As the panel’s experts commented on the Biden administration’s approach to China, the Trump administration in its final days on Friday, December 19, several major Chinese companies, including SZ Digi, the world’s largest UAV maker. And the International Semiconductor Manufacturing Company added a huge chip maker for electronics and nanotechnology products to its blacklist. The United States Department of Commerce said on December 19 that there was evidence that the International Semiconductor Company was using civilian technology to cooperate with China’s military industry. The statement said the United States would not allow American technology to be used to help the military of a country whose hostility to the United States is growing. This indicates that Trump intends to fire a shot at relations between the two countries in his last days, and possibly put Biden in a more difficult position against China.

However, James McGregor, president of the Greater China Institute at APCO Worldwide, described the situation as follows: “China has come a long way, but we have been very slow here to invest in our country.” Another expert, Faezeh Saeed of Kravath, Swain & Moore, who was on the panel, said American and Chinese companies would not compete on a flat surface. Chinese government-owned companies enjoy government support over their competitors in the United States. “When China opened its economy to the world, this government support was not what many expected,” he said. Faezeh Saeed adds: “Western companies thought that the reopening of China’s economy to the West would change China, and what we have seen over the last 20 years is that we have changed. There are forces in our society that weaken our solidarity, while it is not China’s fault. “China has always focused on growing and supporting its independence, but we did not achieve what we thought we could achieve by reopening China.”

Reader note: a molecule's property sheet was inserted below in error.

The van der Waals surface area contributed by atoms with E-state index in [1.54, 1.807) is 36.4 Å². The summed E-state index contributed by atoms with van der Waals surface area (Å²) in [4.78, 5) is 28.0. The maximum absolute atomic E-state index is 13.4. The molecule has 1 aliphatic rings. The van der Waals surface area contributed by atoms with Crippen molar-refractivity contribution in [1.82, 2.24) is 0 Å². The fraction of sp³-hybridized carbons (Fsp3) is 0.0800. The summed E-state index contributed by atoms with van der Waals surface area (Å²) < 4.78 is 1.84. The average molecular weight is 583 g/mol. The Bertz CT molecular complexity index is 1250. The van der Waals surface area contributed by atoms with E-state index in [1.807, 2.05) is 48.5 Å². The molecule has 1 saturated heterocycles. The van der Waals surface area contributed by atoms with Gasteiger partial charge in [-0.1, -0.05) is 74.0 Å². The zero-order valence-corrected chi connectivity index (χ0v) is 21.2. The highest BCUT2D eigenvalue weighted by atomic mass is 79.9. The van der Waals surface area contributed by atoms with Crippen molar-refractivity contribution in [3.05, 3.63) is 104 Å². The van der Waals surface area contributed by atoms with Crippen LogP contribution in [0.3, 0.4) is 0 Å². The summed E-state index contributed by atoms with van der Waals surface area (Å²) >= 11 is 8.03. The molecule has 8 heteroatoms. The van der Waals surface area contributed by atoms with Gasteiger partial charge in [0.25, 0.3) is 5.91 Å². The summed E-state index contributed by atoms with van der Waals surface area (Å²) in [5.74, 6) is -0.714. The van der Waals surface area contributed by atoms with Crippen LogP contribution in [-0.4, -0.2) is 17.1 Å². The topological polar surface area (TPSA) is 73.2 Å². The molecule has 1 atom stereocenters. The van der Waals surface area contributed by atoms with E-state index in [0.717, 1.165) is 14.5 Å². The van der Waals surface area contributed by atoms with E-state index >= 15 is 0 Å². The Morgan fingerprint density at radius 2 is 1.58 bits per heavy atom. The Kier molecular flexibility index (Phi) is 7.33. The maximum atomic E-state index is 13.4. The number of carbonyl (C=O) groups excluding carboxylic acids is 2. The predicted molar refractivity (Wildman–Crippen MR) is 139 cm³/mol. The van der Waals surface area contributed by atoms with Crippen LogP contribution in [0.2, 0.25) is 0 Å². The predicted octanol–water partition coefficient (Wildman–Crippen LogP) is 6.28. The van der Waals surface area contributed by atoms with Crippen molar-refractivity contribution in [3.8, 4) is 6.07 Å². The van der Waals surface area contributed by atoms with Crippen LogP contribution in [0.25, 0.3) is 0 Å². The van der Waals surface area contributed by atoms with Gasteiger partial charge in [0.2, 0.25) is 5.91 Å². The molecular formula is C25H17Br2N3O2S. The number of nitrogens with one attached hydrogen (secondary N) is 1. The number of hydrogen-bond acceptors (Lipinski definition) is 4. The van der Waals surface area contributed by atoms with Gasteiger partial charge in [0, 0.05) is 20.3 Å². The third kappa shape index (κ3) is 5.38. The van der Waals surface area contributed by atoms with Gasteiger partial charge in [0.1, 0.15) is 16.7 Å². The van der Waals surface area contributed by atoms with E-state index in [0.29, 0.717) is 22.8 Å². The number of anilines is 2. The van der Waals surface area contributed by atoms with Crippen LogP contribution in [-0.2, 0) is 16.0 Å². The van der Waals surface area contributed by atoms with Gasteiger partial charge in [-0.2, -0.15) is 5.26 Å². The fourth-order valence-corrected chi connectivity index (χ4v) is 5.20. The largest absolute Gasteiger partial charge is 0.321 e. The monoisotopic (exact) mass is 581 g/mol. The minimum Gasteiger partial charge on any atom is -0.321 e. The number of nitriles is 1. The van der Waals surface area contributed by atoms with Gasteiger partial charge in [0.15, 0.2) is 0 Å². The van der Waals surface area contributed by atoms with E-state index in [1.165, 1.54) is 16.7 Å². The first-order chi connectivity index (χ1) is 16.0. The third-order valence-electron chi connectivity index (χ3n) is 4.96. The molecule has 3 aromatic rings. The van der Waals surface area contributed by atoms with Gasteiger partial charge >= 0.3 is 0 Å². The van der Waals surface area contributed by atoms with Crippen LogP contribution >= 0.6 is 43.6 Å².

“The answer for American policymakers is not necessarily ‘to look more like China to defeat China,'” said Domin Ma, director of Marcucolo at the Paulson Institute. “If you look at what the Chinese are doing, you see that they are less involved in industrial policy because they realize that it creates more bubbles and costs more than it’s worth,” he said. Yes they have batteries, they have solar panels but this is a very different success. “Even in China, they are questioning the extent to which they want to advance industrial policy.” Winston Mae, a professor at New York University School of Law, also says “semiconductors” are an industry that China’s industrial policy may conform to. The government continues to support it, but the expert has not seen private venture capital flow at the same rate as artificial intelligence, for example. He says software companies and many startups are trying to compete with the United States.

The New York Times reporter concludes that US financial giants such as Burke and Goldman Sachs developed in China after being allowed to take control of most local sectors for the first time. McGregor says the Chinese allowed them in, perhaps because they had something else in mind. This represents a multi-layered diplomacy that will strengthen relations between the two countries for years to come. In any case, the consensus of experts is that in the Biden administration, some strategies of the Trump administration may continue; But it is also not far-fetched that the two countries could use multilateral diplomacy to pull their relations out of the current tense state and into relatively stable ones.